The student media organization of California State University Northridge

Daily Sundial

The student media organization of California State University Northridge

Daily Sundial

The student media organization of California State University Northridge

Daily Sundial

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Universal health care clears hurdle in California

A bill that would provide all California residents with health care at no additional cost to the state has been approved by the State Senate and has moved to the Assembly, where it will face a final vote before being sent to the governor.

The California Health Insurance Reliability Act, authored by State Senator Sheila Kuehl, D –Los Angeles, “would insure every Californian with comprehensive health benefits while preserving each consumer’s right to choose his or her own doctor,” according to a statement from Kuehl’s office.

The State Senate approved the bill, SB 840, with a 24-14 vote in May. The bill was referred to the Assembly Health Committee July 5.

If passed, the bill would create a system that has consumers paying an annual premium for all coverage, which would include dental, prescription drugs, hospital and emergency care, and other medical services. A system of standardized reimbursements would take the place of the current system, which is a hodgepodge of private and public health care plans.

Kevin Hanley, a policy consultant for the California Assembly Republican Caucus, said he feels that by changing the system, the state can create a more structured health care program for its residents.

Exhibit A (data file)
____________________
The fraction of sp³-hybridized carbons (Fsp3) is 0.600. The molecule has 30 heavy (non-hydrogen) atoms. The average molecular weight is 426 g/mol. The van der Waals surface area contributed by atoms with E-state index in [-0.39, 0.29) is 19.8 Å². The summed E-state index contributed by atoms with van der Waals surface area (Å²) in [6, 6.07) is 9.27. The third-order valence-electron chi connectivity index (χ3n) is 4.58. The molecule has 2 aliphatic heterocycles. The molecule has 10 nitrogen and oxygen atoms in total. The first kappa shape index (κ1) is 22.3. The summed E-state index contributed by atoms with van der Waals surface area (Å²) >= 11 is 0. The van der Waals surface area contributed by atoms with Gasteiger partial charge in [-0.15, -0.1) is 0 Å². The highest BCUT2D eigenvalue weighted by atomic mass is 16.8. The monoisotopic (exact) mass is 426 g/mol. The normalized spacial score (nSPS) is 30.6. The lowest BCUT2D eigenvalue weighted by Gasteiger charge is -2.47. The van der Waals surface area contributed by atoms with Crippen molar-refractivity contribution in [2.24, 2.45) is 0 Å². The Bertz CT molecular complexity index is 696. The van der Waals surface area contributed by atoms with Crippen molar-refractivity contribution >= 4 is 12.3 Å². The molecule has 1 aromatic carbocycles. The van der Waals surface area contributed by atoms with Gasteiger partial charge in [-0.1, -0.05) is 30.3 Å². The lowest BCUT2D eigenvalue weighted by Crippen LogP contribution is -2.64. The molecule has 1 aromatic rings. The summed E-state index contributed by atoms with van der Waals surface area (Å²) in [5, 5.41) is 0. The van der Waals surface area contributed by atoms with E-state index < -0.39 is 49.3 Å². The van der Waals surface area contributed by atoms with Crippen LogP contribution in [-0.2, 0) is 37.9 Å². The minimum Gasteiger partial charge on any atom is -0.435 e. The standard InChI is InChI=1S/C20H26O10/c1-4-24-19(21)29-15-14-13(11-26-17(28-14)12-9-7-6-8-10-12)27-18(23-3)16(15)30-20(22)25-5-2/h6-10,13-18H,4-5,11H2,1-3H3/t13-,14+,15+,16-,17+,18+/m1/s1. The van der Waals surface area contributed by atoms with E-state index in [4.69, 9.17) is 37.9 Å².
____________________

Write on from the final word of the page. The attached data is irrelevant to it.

“The system we have now is not the best system,” Hanley said. “It needs a lot of reform. People who don’t make enough for medical (coverage), but don’t qualify for Medicare, are really stuck in a rut. People who have been laid off or are forced to retire early cannot afford health care, and many go without.”

This bill will stop this from occurring, Hanley said. He also argued that the system as it is now is not sufficient in terms of how taxpayer money and hospital costs.

“When individuals who do not have health care are sent to the emergency room, it’s the taxpayers who end up forking over the (money),” Hanley said. “This situation also forces many hospitals to close down, because by the time the government does pay, it’s much too late.”

SB 840 would eliminate all of these problems and create a better health care environment for all Californians, he said.

In 1994, a similar bill was put on a ballot and voted on by Californians, who rejected it by an overwhelming majority. Many national medical organizations, including the American Medical Association, oppose the single-payer systems –what the bill would produce, as opposed to a multi-payer system –partly because of fear that it will create longer waits for patient care if the government becomes strapped for money, according to a report by the Associated Press.

Jaime Kruse, senior business major, said she feels that the plan, if passed, will dramatically improve California’s health care system and will give the less fortunate a chance to get the same care as the wealthy.

“I work at a minimum wage job which does not offer benefits, (and) I cannot afford personal insurance due to my lack of income,” Kruse said. “It’s a no-win situation for me. I can only hope that I don’t end up sick, because if I do, I will not be able to afford health care and it will put me in a really bad situation.”

Veronica Martinez, junior communications major, said she also feels the burden of not having the protection of good health care.

Martinez said it seems as though many other industrialized countries like the United States offer health care for their citizens. She said she did not know why Americans have not yet caught on and found a solution to exclusively privatized health care.

“It’s not fair that (just) because you are not well-off, then you have to go without health care,” Martinez said. “Good health should be every citizen’s right. I really hope that this bill is passed … because then hopefully other states will follow.”

The bill is on a two-year time frame and is not due for serious consideration until January 2006 at the earliest.

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